Thursday, December 31, 2009

Top 10 of 2009

It's time for that annual ritual of putting out the best-of lists, and a pattern can be spotted each year with the films that make it to mine. This year though it's the rather unfortunate predominance of Death as a theme or a backdrop, and it's no wonder though that it had somewhat lent its invisible hand in the shortlist and eventual whittling down a list of at least 50 to the top 10. Here goes...

10. The Blue Mansion
Glen Goei's return to the cinema, The Blue Mansion is probably the most expensive local film ever made to date, only to be shot predominantly up north in Penang's UNESCO heritage site, the Cheong Fatt Sze Mansion. But that doesn't delineate the film from its Singapore roots, given its parallels that can be seen from characters, moods and the issues brought up. It's a Singapore film at its best, with veteran thespians from both sides of the Causeway showcasing their acting talents boosted by top class production values. More from Glen Goei, please.

9. Up
If the first 10 minutes doesn't move you to tears, then you have a certified heart of stone. I cannot recall a film that sucker punches you at an emotional level, like how Up managed to. A reminder that we should live life to its fullest and to continuously create our own adventures. It takes a lot of guts to have a senior citizen anchor a children's film, but Up has proven that it has appeal for all ages.

8. 3 Idiots
To learn and acquire knowledge, not just for the sake of passing exams. This Bollywood film starring one of the Khans, Aamir Khan, tells the story of a group of varsity friends who get influenced by the live-wire of the trio, with all the ingredients that make that perfect masala movie. Containing deep themes of friendship and learning balanced with crowd pleasing entertainment that only a Bollywood film can offer, Aal Izz Well for this film.

7. Talentime
Yasmin Ahmad's final feature film, it has all the hallmarks of the sentimental director in tackling race and religious issues without shoveling them down your throat. With a mixture of fresh faces and the usual suspects in its casting, Talentime will make you laugh and cry at the same time, where the multi-racial school serves as an analogy for the society that we live in, that tolerance and appreciation of our differences were always meant to be celebrated, never scorned at or looked down upon.

6. City of Life and Death (南京! 南京!)
There are a number of Nanking themed films out there, but Lu Chuan's version provides that comprehensive look at the atrocities that were reportedly committed, and provided a stark unflinching portrayal of those horrors, having in place an iconic scene involving a baby that will definitely shock you to the core. The excellent capturing of Fear through mood and countless of facial close-ups make this compelling viewing.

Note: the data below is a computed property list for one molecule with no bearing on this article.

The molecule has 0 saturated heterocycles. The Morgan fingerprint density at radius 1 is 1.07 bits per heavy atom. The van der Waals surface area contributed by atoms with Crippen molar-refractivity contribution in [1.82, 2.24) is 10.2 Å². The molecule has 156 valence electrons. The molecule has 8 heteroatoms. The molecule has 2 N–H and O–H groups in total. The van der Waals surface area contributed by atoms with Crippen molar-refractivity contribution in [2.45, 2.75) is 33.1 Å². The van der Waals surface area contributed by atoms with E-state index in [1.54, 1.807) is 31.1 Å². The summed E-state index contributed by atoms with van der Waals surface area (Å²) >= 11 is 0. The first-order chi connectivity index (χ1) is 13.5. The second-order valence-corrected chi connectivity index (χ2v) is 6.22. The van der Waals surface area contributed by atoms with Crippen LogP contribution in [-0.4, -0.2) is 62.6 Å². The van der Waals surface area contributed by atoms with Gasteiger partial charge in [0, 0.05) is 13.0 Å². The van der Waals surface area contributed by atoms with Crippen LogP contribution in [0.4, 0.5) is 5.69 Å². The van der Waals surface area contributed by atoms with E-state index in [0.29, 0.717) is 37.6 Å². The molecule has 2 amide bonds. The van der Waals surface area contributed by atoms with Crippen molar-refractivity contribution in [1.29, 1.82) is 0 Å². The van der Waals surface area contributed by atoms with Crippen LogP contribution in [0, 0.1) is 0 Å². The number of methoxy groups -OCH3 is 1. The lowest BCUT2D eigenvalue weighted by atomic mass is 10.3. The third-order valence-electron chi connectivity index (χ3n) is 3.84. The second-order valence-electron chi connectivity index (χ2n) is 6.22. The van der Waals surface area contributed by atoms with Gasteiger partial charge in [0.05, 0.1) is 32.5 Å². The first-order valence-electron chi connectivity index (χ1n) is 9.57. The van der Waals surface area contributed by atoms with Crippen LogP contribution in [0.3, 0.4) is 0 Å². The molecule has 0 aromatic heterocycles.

5. The Hurt Locker
A war film like none other, Kathryn Bigelow dispenses with the usual routine red-blue wire bomb nonsense, and crafts a film that deals with the addiction of war amongst its combatants. It's edge-of-your-seat stuff gripping from the get go, with ace performances and chemistry shared between leads Jeremy Renner, Anthony Mackie and Brian Geraghty. joined by a host of notable cameos.

4. District 9
Science fiction has a new classic, and it took a rookie feature filmmaker to breathe freshness into the genre with a tale that entertains and puts you deep in thought about the negativity in humanity's flaws, tackling larger issues such as discrimination. But that doesn't mean that it lacked some eye-popping action sequences when the narrative called for it, with some of the most inventive battles ever seen in a life-action film involving humans, aliens, and mechas too!

3. Departures (Okuribito)
The Oscar winner for Best Foreign Language Film, this film is achingly beautiful, about a man finally finding his calling in life, only to be shunned by his wife for being in a taboo profession. Wonderful characterization, and a fantastic insight into a rarely seen ritual that honours the dearly departed.

2. Sell Out!
Multi-talented Malaysian filmmaker Yeo Joon Han wore plenty of hats here in order to make his debut feature film, a musical comedy that has one of the most rip-roaring opening sequences I've experienced in a long time. Its brand of humour is broad, from slapstick "mo-lei-tau" to witty dialogue, and there's never a dull moment in this film that has so much going for it that it begs for multiple viewings to catch all the visual gags and easter eggs contained within. A definite delight

1. (500) Days of Summer
It's still quite a painful film to sit through, for me at least, not that it was badly made, but because it cut extremely close to the heart. A love story that wasn't, and one that had its chance whittle away long before it even began. One simple line was all it took about the inability to feel for someone the same way every morning, to hit the nail squarely on the head with its brutal, honest take on relationships that don't work out.

I can only select 10 to highlight, but there are definitely a lot more from the more than 250 films theatrically screened this year that deserves an honourable mention, in alphabetical order and no other particular order:

An Education
Blood Ties (還魂)
Climber's High (Kuraimâzu Hai)
The Cove
Crank: High Voltage
I Love You, Man
If You Are The One (非诚勿扰)
Kabei Our Mother (Kaabee)
Luck By Chance
Nobody to Watch Over Me (Dare Mo Mamotte Kurenai)
Overheard (竊聽風雲)
Personal Effects
Rocket Singh: Salesman of the Year
Star Trek
State of Play

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